|Codependent No More: How to Stop Controlling Others and Start Caring for Yourself|
Author: Melody Beattie
Publisher: Hazelden (1992)
Paperback: 229 pages
Also see Diagnosing and Treating Co-Dependence
Three years on the New York Times bestseller list, CODEPENDENT NO MORE first identified attitudes, feelings, and behaviors now recognized as hallmarks of codependency. Now, sixteen years after it was originally published, this book still sells 15,000 copies a month. The book is about what it means to take responsibility for, and take care of, yourselves. Beattie explains concepts like setting boundaries, dealing with manipulation, feeling feelings, and detachment then takes it one step further. Checklists, activities, and self-tests provide concrete tasks to help readers examine the nuances of codependency in their lives.
These books will help anyone who is thinking or feeling responsible for other people, feel it is your responsibility to help other people solve their problems, feel needy people are always attracted to you, and feeling unappreciated or used; or you have weak boundaries with the people in your life; you have dependency issues; poor communication; and low self-worth- you are codependent.About the Author
Melody Beattie is an author and journalist. She has written fourteen books during the course of her 24-year writing career. Beattie has focused on codependency--the pattern of trying to control or change someone who repeatedly makes trouble for themselves and others, and who usually is manipulating and controlling others as well. The problem is often part of an addictive or depressive syndrome or both which the author understands well from her own experience.
The codependency movement may have its roots in the theories of German psychoanalyst Karen Horney. In 1941, she proposed that some people adopt what she termed a "Moving Toward" personality style to overcome their basic anxiety. Essentially, these people move toward others by gaining their approval and affection, and unconsciously control them through their dependent style. Al-Anon was formed in 1951, 16 years after Alcoholics Anonymous was founded. Al-Anon holds the view that alcoholism is a family illness and is one of the earliest recognitions of codependency.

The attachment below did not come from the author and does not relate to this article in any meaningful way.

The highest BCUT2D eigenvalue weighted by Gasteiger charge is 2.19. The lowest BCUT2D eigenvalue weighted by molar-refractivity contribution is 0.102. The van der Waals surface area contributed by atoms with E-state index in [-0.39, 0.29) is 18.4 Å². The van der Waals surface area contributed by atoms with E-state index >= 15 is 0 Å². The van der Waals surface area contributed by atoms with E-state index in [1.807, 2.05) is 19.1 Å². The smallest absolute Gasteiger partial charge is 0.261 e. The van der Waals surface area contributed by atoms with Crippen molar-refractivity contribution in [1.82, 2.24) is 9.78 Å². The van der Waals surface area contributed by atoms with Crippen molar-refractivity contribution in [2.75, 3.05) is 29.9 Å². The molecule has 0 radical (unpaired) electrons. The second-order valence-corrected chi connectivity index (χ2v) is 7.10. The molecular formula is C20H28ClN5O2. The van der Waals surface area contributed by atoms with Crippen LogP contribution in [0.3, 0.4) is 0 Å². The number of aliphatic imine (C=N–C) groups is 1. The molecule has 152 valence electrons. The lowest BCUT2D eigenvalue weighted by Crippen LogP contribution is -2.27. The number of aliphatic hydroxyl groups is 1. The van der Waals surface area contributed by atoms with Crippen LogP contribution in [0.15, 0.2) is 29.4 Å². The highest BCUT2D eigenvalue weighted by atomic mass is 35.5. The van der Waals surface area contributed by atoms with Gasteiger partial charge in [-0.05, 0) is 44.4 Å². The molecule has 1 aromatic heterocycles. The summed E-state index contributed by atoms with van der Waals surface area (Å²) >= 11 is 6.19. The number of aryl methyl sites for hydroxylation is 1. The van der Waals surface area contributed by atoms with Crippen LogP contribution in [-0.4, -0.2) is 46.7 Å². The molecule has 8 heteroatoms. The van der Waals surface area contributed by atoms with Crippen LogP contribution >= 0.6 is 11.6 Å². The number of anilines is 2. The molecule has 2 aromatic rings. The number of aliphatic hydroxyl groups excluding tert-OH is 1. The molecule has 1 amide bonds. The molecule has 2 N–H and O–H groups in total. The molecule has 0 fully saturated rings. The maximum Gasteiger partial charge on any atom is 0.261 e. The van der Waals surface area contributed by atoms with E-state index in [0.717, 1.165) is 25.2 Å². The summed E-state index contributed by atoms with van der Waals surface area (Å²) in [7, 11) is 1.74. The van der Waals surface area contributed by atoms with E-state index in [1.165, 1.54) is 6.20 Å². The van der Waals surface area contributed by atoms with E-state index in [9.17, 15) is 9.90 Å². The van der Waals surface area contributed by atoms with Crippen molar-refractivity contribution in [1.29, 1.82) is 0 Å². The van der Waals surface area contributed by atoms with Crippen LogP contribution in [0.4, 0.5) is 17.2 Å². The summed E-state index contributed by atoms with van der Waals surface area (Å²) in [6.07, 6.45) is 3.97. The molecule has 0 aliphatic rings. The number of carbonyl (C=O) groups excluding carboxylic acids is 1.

The expansion of the meaning of codependency happened very publicly. Janet G. Woititz's Adult Children of Alcoholics had come out in 1983 and sold two million copies while being on the New York Times bestseller list for forty-eight weeks.
Robin Norwood's Women Who Love Too Much, 1985, sold two and a half million copies and spawned Twelve Step groups across the country for women "addicted" to men.
Melody Beattie further popularized the concept of codependency in 1986 with the book Codependent No More which sold eight million copies.
In 1986, Timmen Cermak, M.D. wrote Diagnosing and Treating Co-Dependence: A Guide for Professionals. In the book and an article published in the Journal of Psychoactive Drugs (Volume 18, Issue 1, 1986), Cermak argued (unsuccessfully) for the inclusion of codependency as a separate personality disorder in the Diagnostic and Statistical Manual of Mental Disorders (DSM-III-R; American Psychiatric Association, 1987).
Cermak's book paved the way for a Twelve-step take-off program, called Co-Dependents Anonymous. The first Co-Dependents Anonymous meeting was held October 22, 1986.